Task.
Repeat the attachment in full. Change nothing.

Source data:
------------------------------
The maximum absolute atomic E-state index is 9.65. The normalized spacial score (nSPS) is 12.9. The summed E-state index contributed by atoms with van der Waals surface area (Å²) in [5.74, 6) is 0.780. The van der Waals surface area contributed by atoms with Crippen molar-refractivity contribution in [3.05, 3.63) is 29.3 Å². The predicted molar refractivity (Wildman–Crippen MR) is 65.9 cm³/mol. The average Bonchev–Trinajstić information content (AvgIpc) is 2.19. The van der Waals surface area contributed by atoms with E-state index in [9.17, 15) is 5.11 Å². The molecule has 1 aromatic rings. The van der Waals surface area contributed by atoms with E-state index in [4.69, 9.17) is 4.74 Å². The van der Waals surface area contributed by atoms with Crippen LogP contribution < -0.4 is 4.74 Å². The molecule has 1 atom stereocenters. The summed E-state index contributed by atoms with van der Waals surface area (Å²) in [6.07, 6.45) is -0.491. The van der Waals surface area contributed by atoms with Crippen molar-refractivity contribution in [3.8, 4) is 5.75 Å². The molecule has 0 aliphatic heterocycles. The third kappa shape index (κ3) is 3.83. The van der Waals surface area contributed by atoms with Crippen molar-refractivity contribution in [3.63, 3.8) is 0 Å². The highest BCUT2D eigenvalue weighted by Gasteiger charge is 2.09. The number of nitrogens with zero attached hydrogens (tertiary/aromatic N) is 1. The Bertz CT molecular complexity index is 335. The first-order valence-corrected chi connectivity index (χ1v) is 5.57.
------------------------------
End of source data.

The maximum absolute atomic E-state index is 9.65. The normalized spacial score (nSPS) is 12.9. The summed E-state index contributed by atoms with van der Waals surface area (Å²) in [5.74, 6) is 0.780. The van der Waals surface area contributed by atoms with Crippen molar-refractivity contribution in [3.05, 3.63) is 29.3 Å². The predicted molar refractivity (Wildman–Crippen MR) is 65.9 cm³/mol. The average Bonchev–Trinajstić information content (AvgIpc) is 2.19. The van der Waals surface area contributed by atoms with E-state index in [9.17, 15) is 5.11 Å². The molecule has 1 aromatic rings. The van der Waals surface area contributed by atoms with E-state index in [4.69, 9.17) is 4.74 Å². The van der Waals surface area contributed by atoms with Crippen LogP contribution < -0.4 is 4.74 Å². The molecule has 1 atom stereocenters. The summed E-state index contributed by atoms with van der Waals surface area (Å²) in [6.07, 6.45) is -0.491. The van der Waals surface area contributed by atoms with Crippen molar-refractivity contribution in [3.8, 4) is 5.75 Å². The molecule has 0 aliphatic heterocycles. The third kappa shape index (κ3) is 3.83. The van der Waals surface area contributed by atoms with Crippen molar-refractivity contribution in [3.63, 3.8) is 0 Å². The highest BCUT2D eigenvalue weighted by Gasteiger charge is 2.09. The number of nitrogens with zero attached hydrogens (tertiary/aromatic N) is 1. The Bertz CT molecular complexity index is 335. The first-order valence-corrected chi connectivity index (χ1v) is 5.57.